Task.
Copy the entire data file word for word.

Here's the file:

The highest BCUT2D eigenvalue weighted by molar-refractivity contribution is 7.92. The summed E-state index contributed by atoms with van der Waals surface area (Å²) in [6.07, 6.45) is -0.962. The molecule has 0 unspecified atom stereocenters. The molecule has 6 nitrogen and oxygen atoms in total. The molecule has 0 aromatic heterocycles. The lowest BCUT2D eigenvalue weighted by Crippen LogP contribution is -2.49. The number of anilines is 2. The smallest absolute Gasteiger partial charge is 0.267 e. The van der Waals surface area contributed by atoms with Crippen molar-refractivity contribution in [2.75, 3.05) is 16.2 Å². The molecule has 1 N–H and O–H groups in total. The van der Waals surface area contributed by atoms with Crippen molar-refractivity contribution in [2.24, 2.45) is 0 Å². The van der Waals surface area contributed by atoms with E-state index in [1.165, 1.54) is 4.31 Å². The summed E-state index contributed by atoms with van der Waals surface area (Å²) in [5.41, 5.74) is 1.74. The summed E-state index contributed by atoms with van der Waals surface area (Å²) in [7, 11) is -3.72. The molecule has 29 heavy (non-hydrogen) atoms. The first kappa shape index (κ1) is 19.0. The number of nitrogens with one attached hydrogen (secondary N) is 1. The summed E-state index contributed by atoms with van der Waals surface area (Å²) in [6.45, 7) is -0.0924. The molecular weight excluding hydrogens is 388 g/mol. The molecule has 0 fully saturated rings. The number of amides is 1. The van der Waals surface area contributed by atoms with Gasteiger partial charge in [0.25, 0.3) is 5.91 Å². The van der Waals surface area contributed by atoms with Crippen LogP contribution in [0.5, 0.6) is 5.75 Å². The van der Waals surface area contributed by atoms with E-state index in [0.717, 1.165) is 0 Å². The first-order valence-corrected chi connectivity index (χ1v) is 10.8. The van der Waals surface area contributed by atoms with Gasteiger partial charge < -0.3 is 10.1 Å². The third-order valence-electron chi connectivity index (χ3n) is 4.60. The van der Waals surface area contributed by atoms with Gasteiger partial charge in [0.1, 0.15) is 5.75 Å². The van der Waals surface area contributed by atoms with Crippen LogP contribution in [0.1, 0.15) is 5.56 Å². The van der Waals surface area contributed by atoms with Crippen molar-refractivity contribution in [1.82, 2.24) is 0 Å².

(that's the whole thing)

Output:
The highest BCUT2D eigenvalue weighted by molar-refractivity contribution is 7.92. The summed E-state index contributed by atoms with van der Waals surface area (Å²) in [6.07, 6.45) is -0.962. The molecule has 0 unspecified atom stereocenters. The molecule has 6 nitrogen and oxygen atoms in total. The molecule has 0 aromatic heterocycles. The lowest BCUT2D eigenvalue weighted by Crippen LogP contribution is -2.49. The number of anilines is 2. The smallest absolute Gasteiger partial charge is 0.267 e. The van der Waals surface area contributed by atoms with Crippen molar-refractivity contribution in [2.75, 3.05) is 16.2 Å². The molecule has 1 N–H and O–H groups in total. The van der Waals surface area contributed by atoms with Crippen molar-refractivity contribution in [2.24, 2.45) is 0 Å². The van der Waals surface area contributed by atoms with E-state index in [1.165, 1.54) is 4.31 Å². The summed E-state index contributed by atoms with van der Waals surface area (Å²) in [5.41, 5.74) is 1.74. The summed E-state index contributed by atoms with van der Waals surface area (Å²) in [7, 11) is -3.72. The molecule has 29 heavy (non-hydrogen) atoms. The first kappa shape index (κ1) is 19.0. The number of nitrogens with one attached hydrogen (secondary N) is 1. The summed E-state index contributed by atoms with van der Waals surface area (Å²) in [6.45, 7) is -0.0924. The molecular weight excluding hydrogens is 388 g/mol. The molecule has 0 fully saturated rings. The number of amides is 1. The van der Waals surface area contributed by atoms with Gasteiger partial charge in [0.25, 0.3) is 5.91 Å². The van der Waals surface area contributed by atoms with Crippen LogP contribution in [0.5, 0.6) is 5.75 Å². The van der Waals surface area contributed by atoms with E-state index in [0.717, 1.165) is 0 Å². The first-order valence-corrected chi connectivity index (χ1v) is 10.8. The van der Waals surface area contributed by atoms with Gasteiger partial charge < -0.3 is 10.1 Å². The third-order valence-electron chi connectivity index (χ3n) is 4.60. The van der Waals surface area contributed by atoms with Gasteiger partial charge in [0.1, 0.15) is 5.75 Å². The van der Waals surface area contributed by atoms with Crippen LogP contribution in [0.1, 0.15) is 5.56 Å². The van der Waals surface area contributed by atoms with Crippen molar-refractivity contribution in [1.82, 2.24) is 0 Å².